Hydration is the process of ensuring the body has enough water. Drinks that may result in dehydration can include alcoholic, caffeinated, and sugary beverages.
Hydration is important for all the cells in the body, which use water for numerous functions like removing waste and taking in nutrients.
Drinks and ingredients that act as diuretics, which are substances that increase urine production, may have a dehydrating effect if a person does not take care to balance them with adequate hydration from other sources.
Drinks containing high amounts of alcohol, caffeine, and sugar are most likely to perform as diuretics in the body and promote dehydration. Below is a list of drink types that fall within these categories.
Alcohol acts as a diuretic in the body. This means it encourages the body to remove more fluid through urine than normal. As the body processes alcohol, it encourages extra urination to help remove alcohol and its waste products from the body quickly.
While drinking extra liquids may generally lead to more frequent urination, a diuretic liquid such as alcohol will encourage the body to expel even more liquid.
If a person does not get enough hydration alongside their alcohol intake, the alcohol may cause dehydration. Generally, the higher the alcohol content of a beverage, the more dehydrating it can be.
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Beer and cider
Beer and cider have lower alcohol contents than other alcoholic drinks and are less dehydrating. The alcohol content of beer can vary widely but typically ranges from 2–8% alcohol by volume (ABV). Cider, or fermented apple juice, has an ABV of around 5%.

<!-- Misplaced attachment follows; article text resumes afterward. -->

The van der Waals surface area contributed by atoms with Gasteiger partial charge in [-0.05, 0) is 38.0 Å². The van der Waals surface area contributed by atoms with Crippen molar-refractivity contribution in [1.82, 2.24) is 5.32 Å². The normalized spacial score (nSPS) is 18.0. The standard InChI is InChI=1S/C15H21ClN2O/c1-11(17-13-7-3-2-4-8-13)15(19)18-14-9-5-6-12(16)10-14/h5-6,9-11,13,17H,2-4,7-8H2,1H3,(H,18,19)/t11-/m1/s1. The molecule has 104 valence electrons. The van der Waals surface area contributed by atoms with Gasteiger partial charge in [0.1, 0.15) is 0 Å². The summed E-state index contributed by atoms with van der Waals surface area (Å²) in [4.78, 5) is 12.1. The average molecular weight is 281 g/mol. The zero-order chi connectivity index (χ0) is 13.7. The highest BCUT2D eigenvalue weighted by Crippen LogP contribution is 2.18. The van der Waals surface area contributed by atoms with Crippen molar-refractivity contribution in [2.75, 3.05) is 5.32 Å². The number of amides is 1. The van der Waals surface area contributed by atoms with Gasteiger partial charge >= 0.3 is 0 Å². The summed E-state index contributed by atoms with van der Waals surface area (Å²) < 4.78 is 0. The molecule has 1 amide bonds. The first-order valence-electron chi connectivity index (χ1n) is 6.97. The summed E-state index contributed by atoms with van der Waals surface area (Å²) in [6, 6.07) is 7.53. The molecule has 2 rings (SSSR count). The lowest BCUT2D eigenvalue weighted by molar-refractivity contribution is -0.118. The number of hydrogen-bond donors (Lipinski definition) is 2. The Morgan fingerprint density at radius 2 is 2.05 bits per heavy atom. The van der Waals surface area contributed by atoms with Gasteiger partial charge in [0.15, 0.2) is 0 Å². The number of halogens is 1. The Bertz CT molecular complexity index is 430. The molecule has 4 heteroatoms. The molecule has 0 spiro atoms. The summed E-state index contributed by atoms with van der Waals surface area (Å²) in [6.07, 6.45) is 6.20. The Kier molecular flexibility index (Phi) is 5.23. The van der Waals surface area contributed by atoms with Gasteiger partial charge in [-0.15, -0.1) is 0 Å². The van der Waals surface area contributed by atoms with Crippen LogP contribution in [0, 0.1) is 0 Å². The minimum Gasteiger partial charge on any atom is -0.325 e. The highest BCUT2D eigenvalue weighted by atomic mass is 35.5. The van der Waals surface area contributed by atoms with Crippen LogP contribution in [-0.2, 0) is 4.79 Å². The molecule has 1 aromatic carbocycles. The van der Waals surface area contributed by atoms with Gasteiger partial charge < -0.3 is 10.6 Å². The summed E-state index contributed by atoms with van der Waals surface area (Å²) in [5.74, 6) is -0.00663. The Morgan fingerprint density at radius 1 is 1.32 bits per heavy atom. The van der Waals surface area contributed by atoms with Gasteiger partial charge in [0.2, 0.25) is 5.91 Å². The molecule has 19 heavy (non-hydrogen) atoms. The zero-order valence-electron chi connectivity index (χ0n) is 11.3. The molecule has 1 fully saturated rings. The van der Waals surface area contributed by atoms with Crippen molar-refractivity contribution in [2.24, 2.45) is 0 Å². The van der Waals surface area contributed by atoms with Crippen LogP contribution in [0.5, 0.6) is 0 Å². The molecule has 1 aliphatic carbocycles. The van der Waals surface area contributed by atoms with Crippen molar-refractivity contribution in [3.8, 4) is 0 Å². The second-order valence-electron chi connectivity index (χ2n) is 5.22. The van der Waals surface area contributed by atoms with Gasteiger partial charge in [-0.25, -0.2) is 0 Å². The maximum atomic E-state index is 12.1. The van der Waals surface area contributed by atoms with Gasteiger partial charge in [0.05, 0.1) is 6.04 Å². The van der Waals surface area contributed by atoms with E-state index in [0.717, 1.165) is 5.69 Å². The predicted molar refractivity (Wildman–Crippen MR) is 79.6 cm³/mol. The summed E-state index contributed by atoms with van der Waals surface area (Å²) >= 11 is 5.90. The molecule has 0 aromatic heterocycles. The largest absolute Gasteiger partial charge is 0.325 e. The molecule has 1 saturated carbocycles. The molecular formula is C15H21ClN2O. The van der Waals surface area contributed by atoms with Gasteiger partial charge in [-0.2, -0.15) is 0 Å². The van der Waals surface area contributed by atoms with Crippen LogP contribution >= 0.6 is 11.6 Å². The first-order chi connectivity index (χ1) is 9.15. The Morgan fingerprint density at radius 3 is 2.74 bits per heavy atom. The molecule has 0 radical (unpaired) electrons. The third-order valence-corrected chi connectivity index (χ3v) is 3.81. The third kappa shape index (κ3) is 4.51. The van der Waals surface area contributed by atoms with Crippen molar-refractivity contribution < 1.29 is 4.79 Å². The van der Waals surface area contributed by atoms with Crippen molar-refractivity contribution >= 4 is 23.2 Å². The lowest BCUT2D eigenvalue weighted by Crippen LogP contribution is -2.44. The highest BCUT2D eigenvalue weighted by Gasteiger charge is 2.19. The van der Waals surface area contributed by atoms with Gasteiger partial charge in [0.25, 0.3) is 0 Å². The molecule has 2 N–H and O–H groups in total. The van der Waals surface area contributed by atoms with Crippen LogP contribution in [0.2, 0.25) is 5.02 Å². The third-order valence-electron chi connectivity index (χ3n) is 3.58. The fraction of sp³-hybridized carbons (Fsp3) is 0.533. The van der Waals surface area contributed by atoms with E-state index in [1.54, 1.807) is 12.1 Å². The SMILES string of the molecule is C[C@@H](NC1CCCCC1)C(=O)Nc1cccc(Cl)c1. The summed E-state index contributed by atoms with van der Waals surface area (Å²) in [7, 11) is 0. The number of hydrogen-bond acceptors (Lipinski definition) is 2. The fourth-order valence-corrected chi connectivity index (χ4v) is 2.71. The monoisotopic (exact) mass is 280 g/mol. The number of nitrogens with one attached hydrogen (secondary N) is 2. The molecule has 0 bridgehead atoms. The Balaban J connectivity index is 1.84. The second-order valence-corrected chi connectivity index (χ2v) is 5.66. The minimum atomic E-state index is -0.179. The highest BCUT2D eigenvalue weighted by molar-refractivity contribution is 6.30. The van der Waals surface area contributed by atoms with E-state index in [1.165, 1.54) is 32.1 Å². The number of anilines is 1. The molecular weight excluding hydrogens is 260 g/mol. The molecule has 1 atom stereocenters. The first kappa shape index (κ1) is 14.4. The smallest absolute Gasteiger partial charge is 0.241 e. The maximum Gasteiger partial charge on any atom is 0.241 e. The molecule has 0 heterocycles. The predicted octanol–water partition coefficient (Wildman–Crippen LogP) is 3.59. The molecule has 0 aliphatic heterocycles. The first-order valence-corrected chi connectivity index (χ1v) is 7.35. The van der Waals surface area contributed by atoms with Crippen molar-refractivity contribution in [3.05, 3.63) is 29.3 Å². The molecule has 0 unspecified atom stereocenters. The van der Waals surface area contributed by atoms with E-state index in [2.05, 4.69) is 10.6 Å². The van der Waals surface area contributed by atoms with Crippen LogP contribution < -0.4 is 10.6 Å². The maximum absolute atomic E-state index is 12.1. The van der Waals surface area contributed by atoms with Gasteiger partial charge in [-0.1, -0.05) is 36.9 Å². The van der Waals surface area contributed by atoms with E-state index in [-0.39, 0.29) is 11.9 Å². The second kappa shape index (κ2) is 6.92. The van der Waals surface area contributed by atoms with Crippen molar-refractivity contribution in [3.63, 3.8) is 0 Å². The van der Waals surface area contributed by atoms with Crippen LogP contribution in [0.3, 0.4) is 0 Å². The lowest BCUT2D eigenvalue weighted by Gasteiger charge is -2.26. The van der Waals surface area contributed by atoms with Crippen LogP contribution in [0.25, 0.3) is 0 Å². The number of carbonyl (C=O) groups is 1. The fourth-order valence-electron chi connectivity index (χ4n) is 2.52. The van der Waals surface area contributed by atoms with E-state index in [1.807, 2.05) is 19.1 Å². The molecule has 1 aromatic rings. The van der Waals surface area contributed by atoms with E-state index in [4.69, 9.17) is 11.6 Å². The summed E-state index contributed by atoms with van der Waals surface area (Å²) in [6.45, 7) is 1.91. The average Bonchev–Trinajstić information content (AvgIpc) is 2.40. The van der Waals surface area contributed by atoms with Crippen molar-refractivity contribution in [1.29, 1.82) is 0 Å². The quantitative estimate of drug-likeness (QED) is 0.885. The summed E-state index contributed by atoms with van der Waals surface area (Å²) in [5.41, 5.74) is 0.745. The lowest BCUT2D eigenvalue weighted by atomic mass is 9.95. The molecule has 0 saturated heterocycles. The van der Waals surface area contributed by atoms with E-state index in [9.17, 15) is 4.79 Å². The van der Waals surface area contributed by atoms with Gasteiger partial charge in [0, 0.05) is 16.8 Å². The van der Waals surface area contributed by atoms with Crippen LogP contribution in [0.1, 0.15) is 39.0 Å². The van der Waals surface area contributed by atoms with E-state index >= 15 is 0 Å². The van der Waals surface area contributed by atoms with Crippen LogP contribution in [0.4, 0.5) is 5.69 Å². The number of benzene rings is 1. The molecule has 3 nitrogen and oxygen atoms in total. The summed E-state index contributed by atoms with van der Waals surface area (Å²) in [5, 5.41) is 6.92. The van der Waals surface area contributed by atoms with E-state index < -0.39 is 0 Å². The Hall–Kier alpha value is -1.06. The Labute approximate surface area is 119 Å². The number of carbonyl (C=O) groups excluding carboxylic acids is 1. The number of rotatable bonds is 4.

Wine generally has a higher alcohol content than beer and cider, which may contribute to the likeliness of more frequent urination and dehydration. The alcohol content of wine can vary from about 10–20% ABV.
Wine also tends to have a higher sugar content, which may further contribute to the dehydrating effects.
Liquor tends to have a much higher alcohol content and significantly less liquid than other alcoholic drinks, which can contribute to dehydration. Liquor’s ABV varies widely and can be as high as 95%.
Some people may also pair liquor with other drinks and ingredients in mixed drinks. Drinks with high sugar content or caffeine combined with liquor in mixed drinks can make symptoms worse for some.
Caffeine can act as a mild diuretic in some instances. A small amount of caffeine may not be an issue for most people, though increasing caffeinated beverages may contribute to overall caffeine intake.
Significantly high levels of caffeine intake may contribute to dehydration by stimulating the body to release more liquid than usual.
Coffee generally has about
Drinking 2–3 cups of coffee a day
While tea tends to have less caffeine than coffee, increased tea consumption can still contribute to the total amount of caffeine a person has each day and yield dehydration.
Additionally, many teas may also contain high levels of sugar from sweetened milk, sugars, or syrups, which may not be the most hydrating for quenching thirst.